Piaget his youth. He was not especially close

PiagetJean Piaget had a very difficult childhood.

He had a cold, distantfather and a mentally ill mother. Her condition contributed towards atroublesome marriage and family life. Piaget himself had two nervous breakdownsin his youth. He was not especially close to his other siblings or have closefriends of his own age, and depended upon older mentors and self-study to growhis learning. The Swiss culture that emphasized on individuality and freedomperhaps led Piaget to focus on learning from an individual standpoint ratherthan exploring the group influences on learning. (Pass, 2004) He combined hisinterest in biology with his interest in philosophy and began exploring theworld from the age of 11 years old.

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(Sigelman & Rider, 2017)Over the next fewdecades of his life, Piaget worked towards understanding cognitive developmentin children. He viewed intelligence as a process that allows an individual toadjust to his/her environment. This adjustment involves a process of active constructionof understanding of the world based on interactions with it. Children are notborn with an innate understanding of the way that the world works, but ratherlearn through their contact with it. (Sigelman & Rider, 2017)The environment provides the stimuli, both physical and intellectual thatchildren need to construct their knowledge. Piaget used concepts such asschema, accommodation, assimilation and equilibrium to explain the process of cognitivedevelopment and the subsequent growth and learning that takes place. (Iqbal, 2015)Schemas are mentalrepresentations of concepts that are used to make sense of new information.

Children who are in the process of development interact with the world throughthese schemes. When they encounter new information that do not fit into theirpre-existing schema, they experience a process of disequilibrium. This leads tothe process of assimilation or accommodation. Assimilation occurs in thepresence of information that only partially fits into schemas that are alreadypresent. The schemas are adjusted to include the new information. Accommodationoccurs when the information presented is completely new.

New schemas areformed, and the process may involve restructuring basic beliefs. (Johnson, 2014) Once assimilationand/or accommodation have occurred, equilibrium is restored, and meaningfullearning is achieved. (Iqbal, 2015) This is a continuouslyrepeating process, and moves the child along the stages of cognitive development.Piaget proposedfour major stages of development. Additionally, he termed these stages ‘invariantsequence’, implying that children progress through the levels in the suggestedorder, without skipping or regressing to earlier stages. (Sigelman & Rider, 2017) This theory can bestbe characterized as a stage theory.

This implies that the development inchildren occurs in stages, and that the advancement to a higher stage is basedon the completion of tasks of the previous stages. (Johnson, 2014) However, taking intoaccount factors like heredity, environment, and experiences for cognitive simulation,different children may progress through these stages at different paces. Thefour stages are: sensorimotor stage (0-2 years old), pre-operational stage (2-7years old), concrete operational stage (7-11 years old), formal operationsstage (11-12 and older). Sensorimotor stage: Infants use their senses and motor skills to explore theworld. They are born with just innate reflexes, but slowly develop ‘intelligent’actions as their interactions with the world increase. Infants at the end ofthis stage are characterized by the capability of symbolic thought using imagesand words thus leading to solution-planning. Pre-operational stage: This stage involves the development of language, pretendplay and problem-solving. Thinking is distinctly egocentric and illogical to alarge extent.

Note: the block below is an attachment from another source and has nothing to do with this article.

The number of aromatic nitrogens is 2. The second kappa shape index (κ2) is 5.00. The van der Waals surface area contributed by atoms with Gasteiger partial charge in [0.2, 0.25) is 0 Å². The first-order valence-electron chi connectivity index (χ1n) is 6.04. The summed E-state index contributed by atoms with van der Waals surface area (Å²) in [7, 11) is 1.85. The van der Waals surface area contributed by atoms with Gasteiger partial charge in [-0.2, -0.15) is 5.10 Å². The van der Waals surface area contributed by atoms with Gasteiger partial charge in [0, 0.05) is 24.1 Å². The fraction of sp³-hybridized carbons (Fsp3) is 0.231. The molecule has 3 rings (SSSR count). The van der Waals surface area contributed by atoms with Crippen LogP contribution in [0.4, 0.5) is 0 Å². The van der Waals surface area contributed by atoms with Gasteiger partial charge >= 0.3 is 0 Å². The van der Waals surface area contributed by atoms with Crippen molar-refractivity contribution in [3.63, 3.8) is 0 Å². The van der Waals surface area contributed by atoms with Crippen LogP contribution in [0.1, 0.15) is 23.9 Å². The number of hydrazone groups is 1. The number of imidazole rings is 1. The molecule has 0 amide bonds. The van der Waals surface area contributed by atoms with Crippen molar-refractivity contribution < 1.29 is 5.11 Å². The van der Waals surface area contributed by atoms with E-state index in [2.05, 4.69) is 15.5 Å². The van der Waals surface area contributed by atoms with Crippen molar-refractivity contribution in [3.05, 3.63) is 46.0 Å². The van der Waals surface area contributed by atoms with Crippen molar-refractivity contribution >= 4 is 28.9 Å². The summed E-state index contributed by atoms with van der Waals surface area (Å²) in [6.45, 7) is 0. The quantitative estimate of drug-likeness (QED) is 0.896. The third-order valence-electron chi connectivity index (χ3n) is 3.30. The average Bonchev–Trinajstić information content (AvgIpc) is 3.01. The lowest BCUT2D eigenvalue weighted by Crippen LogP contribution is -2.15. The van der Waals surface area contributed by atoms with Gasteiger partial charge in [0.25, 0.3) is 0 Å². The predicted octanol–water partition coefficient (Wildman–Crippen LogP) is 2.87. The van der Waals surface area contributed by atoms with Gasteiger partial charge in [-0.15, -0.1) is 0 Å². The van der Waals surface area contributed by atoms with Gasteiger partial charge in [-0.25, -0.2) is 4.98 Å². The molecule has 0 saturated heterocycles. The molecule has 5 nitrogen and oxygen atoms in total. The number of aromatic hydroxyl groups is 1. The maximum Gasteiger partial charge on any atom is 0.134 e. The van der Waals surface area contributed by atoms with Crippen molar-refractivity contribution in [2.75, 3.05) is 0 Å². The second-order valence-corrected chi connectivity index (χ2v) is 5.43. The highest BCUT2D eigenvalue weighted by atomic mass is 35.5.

Concrete operations: Children in this stage acquire concrete logical operationsthat enable them to mental classify, and act on concrete objects in theirheads. They have the ability to solve practical, real-world problems throughthe process of trial and error, but they struggle with abstract or hypotheticalproblems. Formal operations: Hypothetical thinking and abstract conceptualizations is thecharacteristic feature of this stage.

Individuals in this stage can formhypotheses and test them systematically using the scientific method. (Sigelman & Rider, 2017) VygotskyLev Vygotsky, likePiaget, had a very difficult childhood. He grew up a Jew in Czarist Russia, andfaced overt prejudice and discrimination on an everyday basis. In his childhoodhe witnessed two pogroms; the second one prompted his father to take up arms todefend his family and neighbours. Subsequently, his father had to defendhimself in court. Vygotsky was exposed to a difficult socio-politicalenvironment for the majority of his life; the first world war, the RussianRevolution, and finally Stalin and his purges. Due to his slight build, hebecame infected with tuberculosis in 1918, a disease which eventually killedhim in 1934, when he was just 38 years old.

The difficult conditions that Vygotsky had to live in for such a large portionof his life led him towards researching the intellectual development inchildren. (Pass, 2004)